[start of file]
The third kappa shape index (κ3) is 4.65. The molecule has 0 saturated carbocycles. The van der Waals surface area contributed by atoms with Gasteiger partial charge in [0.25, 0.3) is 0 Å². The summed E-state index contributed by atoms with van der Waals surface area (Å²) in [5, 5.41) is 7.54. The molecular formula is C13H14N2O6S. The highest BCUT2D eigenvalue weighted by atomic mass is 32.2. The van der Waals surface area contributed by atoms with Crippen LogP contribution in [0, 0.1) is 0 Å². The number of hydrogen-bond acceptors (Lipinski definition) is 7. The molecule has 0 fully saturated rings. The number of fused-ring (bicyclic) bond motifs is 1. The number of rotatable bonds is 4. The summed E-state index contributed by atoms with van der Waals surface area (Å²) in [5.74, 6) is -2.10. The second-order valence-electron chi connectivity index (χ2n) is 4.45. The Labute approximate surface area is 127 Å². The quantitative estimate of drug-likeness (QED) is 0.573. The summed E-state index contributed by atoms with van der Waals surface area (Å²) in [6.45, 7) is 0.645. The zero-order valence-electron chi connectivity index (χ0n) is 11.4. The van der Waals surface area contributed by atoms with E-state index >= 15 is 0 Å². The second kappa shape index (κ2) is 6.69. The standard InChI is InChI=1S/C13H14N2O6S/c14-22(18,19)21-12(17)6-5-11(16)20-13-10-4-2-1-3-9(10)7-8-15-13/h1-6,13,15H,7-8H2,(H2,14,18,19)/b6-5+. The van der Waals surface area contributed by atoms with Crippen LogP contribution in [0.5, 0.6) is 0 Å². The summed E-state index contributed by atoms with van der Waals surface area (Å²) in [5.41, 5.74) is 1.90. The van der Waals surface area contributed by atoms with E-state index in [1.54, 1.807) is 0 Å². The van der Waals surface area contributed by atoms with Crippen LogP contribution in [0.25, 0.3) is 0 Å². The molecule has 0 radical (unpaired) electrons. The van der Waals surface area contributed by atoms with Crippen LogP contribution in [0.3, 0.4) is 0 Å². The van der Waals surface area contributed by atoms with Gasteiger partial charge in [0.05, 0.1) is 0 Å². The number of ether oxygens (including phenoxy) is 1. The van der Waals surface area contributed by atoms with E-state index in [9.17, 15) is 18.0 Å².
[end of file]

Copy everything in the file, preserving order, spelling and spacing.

The third kappa shape index (κ3) is 4.65. The molecule has 0 saturated carbocycles. The van der Waals surface area contributed by atoms with Gasteiger partial charge in [0.25, 0.3) is 0 Å². The summed E-state index contributed by atoms with van der Waals surface area (Å²) in [5, 5.41) is 7.54. The molecular formula is C13H14N2O6S. The highest BCUT2D eigenvalue weighted by atomic mass is 32.2. The van der Waals surface area contributed by atoms with Crippen LogP contribution in [0, 0.1) is 0 Å². The number of hydrogen-bond acceptors (Lipinski definition) is 7. The molecule has 0 fully saturated rings. The number of fused-ring (bicyclic) bond motifs is 1. The number of rotatable bonds is 4. The summed E-state index contributed by atoms with van der Waals surface area (Å²) in [5.74, 6) is -2.10. The second-order valence-electron chi connectivity index (χ2n) is 4.45. The Labute approximate surface area is 127 Å². The quantitative estimate of drug-likeness (QED) is 0.573. The summed E-state index contributed by atoms with van der Waals surface area (Å²) in [6.45, 7) is 0.645. The zero-order valence-electron chi connectivity index (χ0n) is 11.4. The van der Waals surface area contributed by atoms with E-state index >= 15 is 0 Å². The second kappa shape index (κ2) is 6.69. The standard InChI is InChI=1S/C13H14N2O6S/c14-22(18,19)21-12(17)6-5-11(16)20-13-10-4-2-1-3-9(10)7-8-15-13/h1-6,13,15H,7-8H2,(H2,14,18,19)/b6-5+. The van der Waals surface area contributed by atoms with Crippen LogP contribution in [0.5, 0.6) is 0 Å². The summed E-state index contributed by atoms with van der Waals surface area (Å²) in [5.41, 5.74) is 1.90. The van der Waals surface area contributed by atoms with E-state index in [1.54, 1.807) is 0 Å². The van der Waals surface area contributed by atoms with Crippen LogP contribution in [0.25, 0.3) is 0 Å². The molecule has 0 radical (unpaired) electrons. The van der Waals surface area contributed by atoms with Crippen LogP contribution in [0.3, 0.4) is 0 Å². The van der Waals surface area contributed by atoms with Gasteiger partial charge in [0.05, 0.1) is 0 Å². The number of ether oxygens (including phenoxy) is 1. The van der Waals surface area contributed by atoms with E-state index in [9.17, 15) is 18.0 Å².